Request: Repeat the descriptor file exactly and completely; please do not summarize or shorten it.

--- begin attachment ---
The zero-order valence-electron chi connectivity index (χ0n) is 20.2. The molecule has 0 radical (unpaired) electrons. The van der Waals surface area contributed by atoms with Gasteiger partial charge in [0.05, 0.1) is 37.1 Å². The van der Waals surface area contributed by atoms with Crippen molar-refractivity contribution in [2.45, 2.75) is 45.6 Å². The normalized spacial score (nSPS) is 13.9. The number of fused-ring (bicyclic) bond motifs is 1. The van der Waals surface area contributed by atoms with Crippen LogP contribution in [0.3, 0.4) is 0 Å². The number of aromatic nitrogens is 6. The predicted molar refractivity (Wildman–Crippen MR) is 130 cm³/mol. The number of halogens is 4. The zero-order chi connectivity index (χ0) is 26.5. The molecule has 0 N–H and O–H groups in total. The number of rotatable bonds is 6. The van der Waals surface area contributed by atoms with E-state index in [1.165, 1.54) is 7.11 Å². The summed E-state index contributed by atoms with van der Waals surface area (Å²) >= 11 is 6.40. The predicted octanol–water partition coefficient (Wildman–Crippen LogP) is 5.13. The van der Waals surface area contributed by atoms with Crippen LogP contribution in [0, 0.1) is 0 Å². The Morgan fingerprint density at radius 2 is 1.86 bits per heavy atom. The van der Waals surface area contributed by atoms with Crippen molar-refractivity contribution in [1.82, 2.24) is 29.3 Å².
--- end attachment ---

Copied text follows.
The zero-order valence-electron chi connectivity index (χ0n) is 20.2. The molecule has 0 radical (unpaired) electrons. The van der Waals surface area contributed by atoms with Gasteiger partial charge in [0.05, 0.1) is 37.1 Å². The van der Waals surface area contributed by atoms with Crippen molar-refractivity contribution in [2.45, 2.75) is 45.6 Å². The normalized spacial score (nSPS) is 13.9. The number of fused-ring (bicyclic) bond motifs is 1. The van der Waals surface area contributed by atoms with Crippen LogP contribution in [0.3, 0.4) is 0 Å². The number of aromatic nitrogens is 6. The predicted molar refractivity (Wildman–Crippen MR) is 130 cm³/mol. The number of halogens is 4. The zero-order chi connectivity index (χ0) is 26.5. The molecule has 0 N–H and O–H groups in total. The number of rotatable bonds is 6. The van der Waals surface area contributed by atoms with E-state index in [1.165, 1.54) is 7.11 Å². The summed E-state index contributed by atoms with van der Waals surface area (Å²) >= 11 is 6.40. The predicted octanol–water partition coefficient (Wildman–Crippen LogP) is 5.13. The van der Waals surface area contributed by atoms with Crippen LogP contribution in [0, 0.1) is 0 Å². The Morgan fingerprint density at radius 2 is 1.86 bits per heavy atom. The van der Waals surface area contributed by atoms with Crippen molar-refractivity contribution in [1.82, 2.24) is 29.3 Å².